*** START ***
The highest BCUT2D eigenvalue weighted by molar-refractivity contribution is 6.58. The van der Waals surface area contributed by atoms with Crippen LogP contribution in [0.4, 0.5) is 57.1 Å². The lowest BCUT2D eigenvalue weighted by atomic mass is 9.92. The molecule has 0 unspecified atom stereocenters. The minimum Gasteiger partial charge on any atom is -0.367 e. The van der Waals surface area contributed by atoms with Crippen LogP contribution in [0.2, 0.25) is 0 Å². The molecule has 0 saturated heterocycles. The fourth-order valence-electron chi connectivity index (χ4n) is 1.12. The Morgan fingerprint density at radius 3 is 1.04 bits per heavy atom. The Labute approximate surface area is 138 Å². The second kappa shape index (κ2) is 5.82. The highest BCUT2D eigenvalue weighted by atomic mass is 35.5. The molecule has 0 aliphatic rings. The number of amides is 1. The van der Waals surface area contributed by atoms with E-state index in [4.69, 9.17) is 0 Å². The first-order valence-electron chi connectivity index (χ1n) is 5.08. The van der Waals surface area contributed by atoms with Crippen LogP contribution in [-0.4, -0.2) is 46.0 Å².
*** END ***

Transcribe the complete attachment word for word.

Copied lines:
The highest BCUT2D eigenvalue weighted by molar-refractivity contribution is 6.58. The van der Waals surface area contributed by atoms with Crippen LogP contribution in [0.4, 0.5) is 57.1 Å². The lowest BCUT2D eigenvalue weighted by atomic mass is 9.92. The molecule has 0 unspecified atom stereocenters. The minimum Gasteiger partial charge on any atom is -0.367 e. The van der Waals surface area contributed by atoms with Crippen LogP contribution in [0.2, 0.25) is 0 Å². The molecule has 0 saturated heterocycles. The fourth-order valence-electron chi connectivity index (χ4n) is 1.12. The Morgan fingerprint density at radius 3 is 1.04 bits per heavy atom. The Labute approximate surface area is 138 Å². The second kappa shape index (κ2) is 5.82. The highest BCUT2D eigenvalue weighted by atomic mass is 35.5. The molecule has 0 aliphatic rings. The number of amides is 1. The van der Waals surface area contributed by atoms with E-state index in [4.69, 9.17) is 0 Å². The first-order valence-electron chi connectivity index (χ1n) is 5.08. The van der Waals surface area contributed by atoms with Crippen LogP contribution in [-0.4, -0.2) is 46.0 Å².